Even regular listeners to Renaissance music may not have heard of the Tudor composer John Sheppard. To a large extent, he, along with Tye, has stood in the shadow of Tallis, Byrd, Weelkes, and Taverner. Not many manuscripts have survived and, of those, few until recently were in print. Like the later Weelkes (who may have learned from him), Sheppard favors rich textures with five, six, and even seven voices, as well as simultaneous soundings of major and minor thirds and of major and minor sevenths (known as the "English cadence"). Nevertheless, most of the works recorded here don't really offer a fair test of him as a composer. More than most works, Sheppard designed them to function in a service, rather than as an "artistic" set. Individually beautiful, together they tend to blur together, particularly since Sheppard resorts to many of the same contrapuntal tropes. One notes especially a downward stepwise run as a point of imitation after a climax. It's a beautiful backoff, but it's the same backoff in so many of these pieces.
The number of superb British chamber choirs continues to astonish me. The cathedral and university network has much to do with this embarrassment of riches, of course, but even so, many have managed to cultivate individual approaches to the English choral tradition. The Sixteen, for example, don't sound like the Tallis Scholars who in turn don't sound like King's College. Harry Christophers's Sixteen put out a lot of sound, and they really are sixteen singers. Their textures are clear, good for exposing the counterpoint of Renaissance music. The singers know when to giveth and when to giveth way. The tone, however, is a bit hard – this is not a sound to snuggle in – and the dynamic range seems a bit restricted. This comes mostly from the women's parts – no vibrato and a fair amount of "push" in the voice. The Tallis Scholars, in comparison, are almost lush (and some criticise them because of it). The Sixteen do very well, but I think Christopers made a programming mistake. Most of the variety in the music appears mainly to experts. He would have done better to give us one of the masses (*not* the "Western Wynde") to break things up.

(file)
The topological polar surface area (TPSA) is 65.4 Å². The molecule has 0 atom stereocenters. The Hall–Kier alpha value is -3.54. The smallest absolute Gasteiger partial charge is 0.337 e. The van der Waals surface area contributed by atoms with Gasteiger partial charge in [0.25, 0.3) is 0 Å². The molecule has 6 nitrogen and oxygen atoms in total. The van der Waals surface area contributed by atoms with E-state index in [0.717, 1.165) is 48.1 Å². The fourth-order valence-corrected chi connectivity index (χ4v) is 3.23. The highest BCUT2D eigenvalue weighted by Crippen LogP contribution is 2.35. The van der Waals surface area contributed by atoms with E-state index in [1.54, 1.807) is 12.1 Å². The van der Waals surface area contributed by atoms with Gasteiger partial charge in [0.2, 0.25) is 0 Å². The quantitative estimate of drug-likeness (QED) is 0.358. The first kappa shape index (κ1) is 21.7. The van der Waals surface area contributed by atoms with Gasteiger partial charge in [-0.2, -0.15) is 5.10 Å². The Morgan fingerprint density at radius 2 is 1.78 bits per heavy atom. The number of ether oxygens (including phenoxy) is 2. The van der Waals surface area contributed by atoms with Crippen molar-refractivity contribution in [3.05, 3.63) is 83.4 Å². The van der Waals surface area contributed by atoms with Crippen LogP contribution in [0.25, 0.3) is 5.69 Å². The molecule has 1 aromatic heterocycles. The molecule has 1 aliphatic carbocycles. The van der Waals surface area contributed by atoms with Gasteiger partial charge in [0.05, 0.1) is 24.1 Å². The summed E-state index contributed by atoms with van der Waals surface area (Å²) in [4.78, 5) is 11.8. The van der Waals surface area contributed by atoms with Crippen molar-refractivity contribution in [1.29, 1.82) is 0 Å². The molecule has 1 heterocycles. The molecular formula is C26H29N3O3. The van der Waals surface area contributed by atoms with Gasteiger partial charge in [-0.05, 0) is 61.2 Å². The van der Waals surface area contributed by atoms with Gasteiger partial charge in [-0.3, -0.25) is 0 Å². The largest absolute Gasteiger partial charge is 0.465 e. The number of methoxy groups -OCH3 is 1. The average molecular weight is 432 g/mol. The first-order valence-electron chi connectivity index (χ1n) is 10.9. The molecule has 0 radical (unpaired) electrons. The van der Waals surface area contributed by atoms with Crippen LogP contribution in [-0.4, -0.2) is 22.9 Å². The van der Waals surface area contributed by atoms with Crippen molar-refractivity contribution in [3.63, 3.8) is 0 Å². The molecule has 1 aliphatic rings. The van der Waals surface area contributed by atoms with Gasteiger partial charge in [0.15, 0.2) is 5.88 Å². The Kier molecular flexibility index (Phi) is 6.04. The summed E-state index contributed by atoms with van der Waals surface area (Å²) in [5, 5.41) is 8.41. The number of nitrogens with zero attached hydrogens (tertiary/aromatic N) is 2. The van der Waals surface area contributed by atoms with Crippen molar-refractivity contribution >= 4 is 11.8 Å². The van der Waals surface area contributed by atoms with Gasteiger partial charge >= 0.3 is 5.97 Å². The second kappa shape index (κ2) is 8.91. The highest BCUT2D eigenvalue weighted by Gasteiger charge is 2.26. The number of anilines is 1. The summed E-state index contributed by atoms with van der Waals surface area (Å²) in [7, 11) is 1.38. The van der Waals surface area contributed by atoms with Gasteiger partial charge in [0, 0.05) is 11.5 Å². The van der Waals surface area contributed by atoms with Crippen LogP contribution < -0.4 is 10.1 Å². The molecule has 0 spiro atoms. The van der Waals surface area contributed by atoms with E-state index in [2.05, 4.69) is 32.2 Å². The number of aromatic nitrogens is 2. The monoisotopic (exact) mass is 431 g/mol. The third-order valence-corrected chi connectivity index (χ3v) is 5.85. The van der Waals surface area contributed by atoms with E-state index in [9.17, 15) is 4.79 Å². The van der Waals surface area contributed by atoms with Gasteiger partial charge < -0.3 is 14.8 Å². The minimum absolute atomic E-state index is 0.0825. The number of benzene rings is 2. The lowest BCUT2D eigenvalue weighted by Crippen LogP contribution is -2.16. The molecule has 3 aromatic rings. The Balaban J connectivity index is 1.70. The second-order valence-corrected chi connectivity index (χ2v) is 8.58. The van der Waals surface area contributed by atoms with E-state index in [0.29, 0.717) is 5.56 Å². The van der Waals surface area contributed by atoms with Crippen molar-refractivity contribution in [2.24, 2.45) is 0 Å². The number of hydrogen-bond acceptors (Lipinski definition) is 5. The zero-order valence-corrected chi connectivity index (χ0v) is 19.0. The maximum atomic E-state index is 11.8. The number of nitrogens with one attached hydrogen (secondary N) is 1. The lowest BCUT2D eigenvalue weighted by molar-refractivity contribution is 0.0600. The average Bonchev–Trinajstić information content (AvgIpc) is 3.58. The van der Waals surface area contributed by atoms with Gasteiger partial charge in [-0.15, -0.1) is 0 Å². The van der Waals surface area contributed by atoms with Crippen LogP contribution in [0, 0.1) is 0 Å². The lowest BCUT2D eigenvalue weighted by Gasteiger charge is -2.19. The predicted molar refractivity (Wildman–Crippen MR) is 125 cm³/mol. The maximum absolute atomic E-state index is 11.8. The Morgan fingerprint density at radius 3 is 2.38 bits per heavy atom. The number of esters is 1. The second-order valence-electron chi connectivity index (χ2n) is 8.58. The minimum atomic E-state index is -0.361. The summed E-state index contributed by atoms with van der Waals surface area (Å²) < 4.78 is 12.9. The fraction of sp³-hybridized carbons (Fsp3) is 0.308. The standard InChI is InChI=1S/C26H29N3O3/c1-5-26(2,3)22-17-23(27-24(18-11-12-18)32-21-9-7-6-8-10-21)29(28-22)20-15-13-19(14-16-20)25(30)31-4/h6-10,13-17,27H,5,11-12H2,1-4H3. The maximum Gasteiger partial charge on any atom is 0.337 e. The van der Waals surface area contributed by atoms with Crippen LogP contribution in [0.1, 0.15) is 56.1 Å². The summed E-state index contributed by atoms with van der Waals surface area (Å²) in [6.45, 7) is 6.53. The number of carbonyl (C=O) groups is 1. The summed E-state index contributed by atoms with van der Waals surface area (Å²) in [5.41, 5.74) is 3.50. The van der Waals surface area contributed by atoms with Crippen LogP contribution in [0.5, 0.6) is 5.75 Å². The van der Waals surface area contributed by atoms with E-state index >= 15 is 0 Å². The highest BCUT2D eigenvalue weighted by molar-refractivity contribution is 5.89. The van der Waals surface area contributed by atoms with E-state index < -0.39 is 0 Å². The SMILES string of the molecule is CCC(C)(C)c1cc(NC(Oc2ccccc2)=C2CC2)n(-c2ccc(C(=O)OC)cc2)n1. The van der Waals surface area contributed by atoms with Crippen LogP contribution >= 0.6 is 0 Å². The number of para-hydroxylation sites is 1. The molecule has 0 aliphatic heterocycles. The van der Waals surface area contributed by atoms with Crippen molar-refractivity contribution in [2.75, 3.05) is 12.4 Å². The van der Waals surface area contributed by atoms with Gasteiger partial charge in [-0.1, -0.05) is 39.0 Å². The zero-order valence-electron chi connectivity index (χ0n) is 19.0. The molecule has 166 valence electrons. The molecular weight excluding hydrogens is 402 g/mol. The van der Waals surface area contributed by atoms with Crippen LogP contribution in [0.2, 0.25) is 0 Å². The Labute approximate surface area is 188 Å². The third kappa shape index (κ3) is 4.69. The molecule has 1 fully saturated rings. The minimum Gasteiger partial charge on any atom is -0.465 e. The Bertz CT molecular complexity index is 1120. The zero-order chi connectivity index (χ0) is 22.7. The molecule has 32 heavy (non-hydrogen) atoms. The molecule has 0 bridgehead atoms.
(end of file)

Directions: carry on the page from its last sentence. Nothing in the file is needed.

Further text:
The recorded sound evokes big spaces and the brightness of tone on stone, without muddying the streams of music from the choir.
Copyright © 1996, Steve Schwartz